German Merkel to hand over power – Manila bulletin
BERLIN, Germany – She has been called a ‘leader of the free world’ against the authoritarian populists marching in Europe and the United States, but Angela Merkel ends her historic 16 years in power with a mixed legacy in her country and in the foreigner.
In power for so long that she has been dubbed Germany’s “eternal chancellor”, Merkel, 67, leaves with her popularity so resilient that she likely would have won a record fifth term if she had asked for it.
Instead, Merkel will pass the baton as the first German Chancellor to step down entirely by choice, with a whole generation of voters never knowing someone else at the top.
Her supporters say she has provided steadfast leadership through countless global crises as a moderate and unifying figure.
Yet critics argue that a rough style anchored to the broadest possible consensus lacked the bold vision to prepare Europe and its premier economy for decades to come.
What is certain is that she leaves behind a fractured political landscape, with her own CDU party divided as it struggles to emerge from its shadow.
Social Democrat Olaf Scholz, who served as his vice-chancellor and finance minister, has successfully sold himself as Merkel’s continuity candidate ahead of the September general election and will now succeed her.
With Scholz set to be officially elected by parliament as chancellor on Wednesday, Merkel will be days away from breaking Helmut Kohl’s record as the longest-serving post-war German leader.
– Do the right thing –
The imperturbable Merkel has served for many years as a multilateral counterweight to impetuous great men in world politics, from Donald Trump to Vladimir Putin.
A Pew Research Center poll in September showed that large majorities in most democracies around the world “trust Merkel to do the right thing in world affairs.”
A high-trained quantum chemist behind the Iron Curtain, Merkel has long been in tune with her anti-change electorate as a guarantor of stability.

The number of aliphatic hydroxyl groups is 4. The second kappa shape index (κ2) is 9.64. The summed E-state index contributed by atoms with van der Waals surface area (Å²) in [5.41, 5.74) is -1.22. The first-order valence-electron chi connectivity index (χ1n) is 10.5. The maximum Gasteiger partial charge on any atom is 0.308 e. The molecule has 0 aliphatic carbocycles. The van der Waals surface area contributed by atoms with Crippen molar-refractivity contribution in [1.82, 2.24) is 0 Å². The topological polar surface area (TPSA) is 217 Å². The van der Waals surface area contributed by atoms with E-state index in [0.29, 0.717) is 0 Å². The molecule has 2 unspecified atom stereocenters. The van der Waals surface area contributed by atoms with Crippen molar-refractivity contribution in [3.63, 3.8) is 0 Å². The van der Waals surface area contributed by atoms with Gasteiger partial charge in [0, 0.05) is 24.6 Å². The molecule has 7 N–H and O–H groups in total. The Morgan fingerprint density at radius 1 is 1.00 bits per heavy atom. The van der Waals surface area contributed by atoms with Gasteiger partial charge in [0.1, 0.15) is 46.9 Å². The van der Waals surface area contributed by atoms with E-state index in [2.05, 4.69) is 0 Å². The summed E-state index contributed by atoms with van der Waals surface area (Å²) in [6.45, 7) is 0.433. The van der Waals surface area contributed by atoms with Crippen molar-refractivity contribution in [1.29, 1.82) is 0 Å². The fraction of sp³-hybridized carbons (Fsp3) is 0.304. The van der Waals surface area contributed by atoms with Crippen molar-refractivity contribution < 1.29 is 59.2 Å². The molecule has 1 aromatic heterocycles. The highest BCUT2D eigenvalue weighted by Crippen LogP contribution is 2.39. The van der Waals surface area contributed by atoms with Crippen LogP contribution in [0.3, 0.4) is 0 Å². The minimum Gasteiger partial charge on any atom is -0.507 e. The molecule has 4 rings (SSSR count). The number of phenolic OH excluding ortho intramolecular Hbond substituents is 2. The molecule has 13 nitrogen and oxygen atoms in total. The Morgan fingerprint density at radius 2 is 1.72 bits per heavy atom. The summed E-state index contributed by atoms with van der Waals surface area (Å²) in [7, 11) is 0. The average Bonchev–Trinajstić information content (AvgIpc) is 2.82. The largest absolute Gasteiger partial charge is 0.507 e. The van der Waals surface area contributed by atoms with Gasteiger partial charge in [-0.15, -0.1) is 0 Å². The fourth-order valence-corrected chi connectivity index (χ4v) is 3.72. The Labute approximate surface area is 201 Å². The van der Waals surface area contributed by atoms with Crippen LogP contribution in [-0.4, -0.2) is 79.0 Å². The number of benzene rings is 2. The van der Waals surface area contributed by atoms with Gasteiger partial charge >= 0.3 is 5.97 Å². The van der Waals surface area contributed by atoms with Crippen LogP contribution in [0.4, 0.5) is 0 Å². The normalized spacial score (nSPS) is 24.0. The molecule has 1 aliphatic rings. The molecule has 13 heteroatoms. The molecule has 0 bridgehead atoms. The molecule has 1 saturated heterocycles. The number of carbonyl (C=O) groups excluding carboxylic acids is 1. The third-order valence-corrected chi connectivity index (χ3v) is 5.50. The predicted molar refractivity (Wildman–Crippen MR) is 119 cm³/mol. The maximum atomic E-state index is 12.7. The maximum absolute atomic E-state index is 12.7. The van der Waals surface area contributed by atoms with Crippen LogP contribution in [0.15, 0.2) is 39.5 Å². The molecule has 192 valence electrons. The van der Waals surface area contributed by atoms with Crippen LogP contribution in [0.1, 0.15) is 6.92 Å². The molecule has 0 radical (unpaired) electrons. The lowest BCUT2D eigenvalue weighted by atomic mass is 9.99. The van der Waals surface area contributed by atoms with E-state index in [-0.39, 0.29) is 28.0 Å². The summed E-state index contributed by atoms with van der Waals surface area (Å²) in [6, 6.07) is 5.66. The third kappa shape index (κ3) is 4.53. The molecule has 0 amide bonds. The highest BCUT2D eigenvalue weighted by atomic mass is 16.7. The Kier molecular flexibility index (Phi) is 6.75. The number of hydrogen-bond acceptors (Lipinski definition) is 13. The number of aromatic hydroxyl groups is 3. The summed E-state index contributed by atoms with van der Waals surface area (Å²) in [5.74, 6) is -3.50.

Its main policy changes reflected the wishes of large German majorities – including the gradual phase-out of nuclear power after the Fukushima disaster in 2011 – and drew a large new coalition of women and urban voters into the Formerly archi-conservative CDU.
However, the final days of his tenure were marred by a vicious fourth wave of coronavirus, the worst since the start of the pandemic.
– ‘Queen of austerity’ –
Before the pandemic, his most daring decision – to keep Germany’s borders open to more than a million asylum seekers in 2015 – seemed to determine his legacy.
But while many Germans rallied around Merkel’s “We can do this” cry, the move also emboldened an anti-migrant party, Alternative for Germany (AfD), introducing a far-right bloc in parliament to the first time since WWII.
The woman once known as the “climate chancellor” for pushing for renewable energy is also facing a mass movement of young activists claiming she has failed to address the climate emergency, the Germany failing to meet its own emission reduction commitments.
The new coalition is committed to enhancing this legacy and taking a more assertive stance with Russia and China after the commercial pragmatism of the Merkel years.
Merkel became Europe’s go-to leader during the eurozone crisis when Berlin defended sweeping spending cuts in return for international bailout loans for countries mired in debt.
Angry protesters have dubbed her Europe’s “austerity queen” and caricatured her in Nazi costume, while advocates give her credit for maintaining monetary union.
– Kohl’s “daughter” to “Mum” –
Merkel, the highest leader of the EU and G7, started as a contemporary of George W. Bush, Tony Blair and Jacques Chirac when she became the youngest and first female Chancellor of Germany in 2005.
She was born Angela Dorothea Kasner on July 17, 1954 in the port city of Hamburg, daughter of a Lutheran clergyman and a teacher.
His father moved the family to a parish in a small town in the Communist East at a time when tens of thousands were heading the other way.
She excelled in math and Russian, which helped her maintain a dialogue with fellow world veteran, Russian Putin, who was a KGB officer in Dresden when the Berlin Wall fell in 1989.
Merkel kept the name of her first husband, whom she married in 1977 and divorced five years later.
After the wall fell, Merkel, who worked in a chemistry lab, joined a pro-democracy group that was to merge with Kohl’s Christian Democrats.
The East German Protestant Kohl nicknamed his “daughter” would later be elected leader of a party until then dominated by Western Catholic patriarchs.
As she rose to power, party rivals sneered at her âMuttiâ (Mum) behind her back, but she deftly – some have said ruthlessly – eliminated potential challengers.
Although her name is on wish lists for key EU or United Nations positions, Merkel has said she will quit politics altogether.
Her four terms have been “turbulent and often very difficult years,” she said in a military farewell ceremony. “They challenged me politically and humanly and at the same time, they were also fulfilling.”
When asked on her last trip to Washington in June what she expected the most, she replied, “not having to constantly make decisions.”
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